Who are the overlooked women in history?

This article contains overlooked women who has made great changes to the world. Although there are many, here are some of the notable women who has been forgotten.

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This article contains overlooked women who has made great changes to the world. Although there are many, here are some of the notable women who has been forgotten.   

University of al-Qarawiyyin in Fez, Morocco, is the oldest continually operating university in the world," according to Manchester University Press and we have Fatima al-Firhi (800-880) to thank for it. She was originally from Tunisia and migrated with her family to Morocco in the early 9th century. Because her family was wealthy, she inherited a large fortune when her father died and used that money to find a mosque and an educational institution, one that still stands and functions today. She basically invented the modern concept of accessible higher education. 

Christine de Pizan (1364-1430) was an author, poet, moralist, and political thinker in medieval France. Born in Italy, she moved to France as a child and, in 1379, was appointed to the court of Charles V as the king's astrologer. She was hugely prolific; her career began as a writer of love poems, but then she moved on to bestselling books and great works of fiction. In her work, she often championed women's voices and criticized and satirized misogyny, which was revolutionary at the time. Her works were often translated into other languages during that time and after her death. Everyone reads Chaucer in high school, but Christine de Pizan, whos work was published by the same man, William Caxton, doesn't see the light of day in most mainstream classrooms.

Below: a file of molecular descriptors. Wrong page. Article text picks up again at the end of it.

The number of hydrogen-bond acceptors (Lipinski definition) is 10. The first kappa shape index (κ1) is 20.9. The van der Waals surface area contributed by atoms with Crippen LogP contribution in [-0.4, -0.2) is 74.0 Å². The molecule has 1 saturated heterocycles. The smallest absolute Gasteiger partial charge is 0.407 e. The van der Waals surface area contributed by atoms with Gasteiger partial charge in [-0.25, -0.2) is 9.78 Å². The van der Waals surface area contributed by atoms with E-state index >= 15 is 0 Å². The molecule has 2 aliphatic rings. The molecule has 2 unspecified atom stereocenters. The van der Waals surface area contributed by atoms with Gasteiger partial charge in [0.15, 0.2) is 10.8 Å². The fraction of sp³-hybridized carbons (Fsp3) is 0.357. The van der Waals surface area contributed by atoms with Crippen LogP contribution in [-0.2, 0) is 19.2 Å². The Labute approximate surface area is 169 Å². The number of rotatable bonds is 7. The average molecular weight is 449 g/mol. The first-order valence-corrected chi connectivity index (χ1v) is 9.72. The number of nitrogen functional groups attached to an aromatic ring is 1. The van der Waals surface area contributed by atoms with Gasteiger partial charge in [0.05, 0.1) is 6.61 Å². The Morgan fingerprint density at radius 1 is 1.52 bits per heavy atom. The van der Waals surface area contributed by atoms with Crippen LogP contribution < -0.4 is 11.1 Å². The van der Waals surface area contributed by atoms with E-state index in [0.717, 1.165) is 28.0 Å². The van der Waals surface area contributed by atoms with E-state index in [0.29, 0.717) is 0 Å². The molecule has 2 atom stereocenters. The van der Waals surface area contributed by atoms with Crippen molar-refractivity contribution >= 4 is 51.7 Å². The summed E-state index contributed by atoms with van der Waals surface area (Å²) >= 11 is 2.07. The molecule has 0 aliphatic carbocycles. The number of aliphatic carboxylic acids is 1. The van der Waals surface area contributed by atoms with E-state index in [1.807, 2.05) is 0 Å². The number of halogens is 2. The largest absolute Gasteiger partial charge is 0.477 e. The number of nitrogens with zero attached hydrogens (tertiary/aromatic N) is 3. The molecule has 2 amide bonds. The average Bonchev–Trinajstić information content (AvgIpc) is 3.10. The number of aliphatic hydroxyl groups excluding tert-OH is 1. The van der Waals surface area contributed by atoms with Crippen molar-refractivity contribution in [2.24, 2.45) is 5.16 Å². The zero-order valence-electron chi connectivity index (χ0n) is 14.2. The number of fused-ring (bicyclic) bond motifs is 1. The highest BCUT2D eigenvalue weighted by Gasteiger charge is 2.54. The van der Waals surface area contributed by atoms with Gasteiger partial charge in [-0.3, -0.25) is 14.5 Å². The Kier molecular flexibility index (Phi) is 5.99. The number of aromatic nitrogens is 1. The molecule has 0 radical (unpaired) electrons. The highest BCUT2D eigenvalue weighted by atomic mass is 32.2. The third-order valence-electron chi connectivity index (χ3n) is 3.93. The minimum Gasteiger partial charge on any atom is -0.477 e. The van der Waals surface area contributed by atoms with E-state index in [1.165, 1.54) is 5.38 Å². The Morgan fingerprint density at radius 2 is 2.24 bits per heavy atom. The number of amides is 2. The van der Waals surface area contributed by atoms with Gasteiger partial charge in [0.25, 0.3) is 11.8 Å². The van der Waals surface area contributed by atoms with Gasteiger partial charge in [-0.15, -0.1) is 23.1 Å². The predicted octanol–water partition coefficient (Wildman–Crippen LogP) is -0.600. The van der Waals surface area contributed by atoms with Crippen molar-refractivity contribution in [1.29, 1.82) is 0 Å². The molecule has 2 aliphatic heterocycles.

Often called “The Most Beautiful Woman in Film,” Hedy Lamarr (1914-2000) was more than what met the eye. While Lamarr’s screen presence made her one of the most popular actresses of her day, she was also an inventor with a sharp mind. Along with avant-garde composer George Anthiel, Lamarr developed a new method of “frequency hopping,” a technique for disguising radio transmissions by making the signal jump between different channels in a prearranged pattern. Their “Secret Communication System” was created to combat Nazis during World War II, but the U.S. Navy ignored their findings. It wasn’t until years later that other inventor realized how ground-breaking the work was. If you use a smartphone today, you can thank Lamarr—her communication system was a precursor to wireless technologies including Bluetooth and Wi-Fi.

Rosalind Franklin (1920-1958) knew she wanted to be a scientist at the age of 15. Enrolling in college, despite her father’s protests, she eventually received her doctorate in chemistry. She spent three years studying X-ray techniques, returning to England to lead a research team to study the structure of DNA–all at a time when women weren’t even allowed to eat in her college’s cafeteria. Heading up another DNA research team was Maurice Wilkins, who ultimately betrayed Franklin when he showed scientists James Watson and Francis Crick Franklin’s ground-breaking X-ray image of DNA, known as Photo 51. Photo 51 enabled Watson, Crick and Wilkins to determine the structure of DNA. Franklin went on to study the tobacco mosaic virus and polio, creating the foundation of modern virology, before passing away in 1958 at the age of 38. Watson, Crick and Wilkins would win the Nobel Prize in 1962. Franklin’s work was barely mentioned, despite her undeniable contribution 

Born in Liu Ho, China in 1912, Chien-Shiung Wu (1912-1997) was recruited to Columbia University as part of the Manhattan Project. Working as senior scientist on the atom bomb in 1943, she conducted research on radiation detection and uranium enrichment. In the mid-1950s, Wu was approached by two theoretical physicists, Tsung-Dao Lee and Chen Ning Yang. They wanted help disproving the law of conservation of parity (Which stated that two mirrored physical systems, such as atoms, behave in identical ways and do not differentiate between left and right). Using the chemical isotope cobalt-60, Wu showed that the laws of nature were not always symmetrical, disproving the law that had been accepted for more than 30 years. Despite Wu's key contribution to the finding, only Yang and Lee received the Nobel Prize in 1957 for the discovery. 




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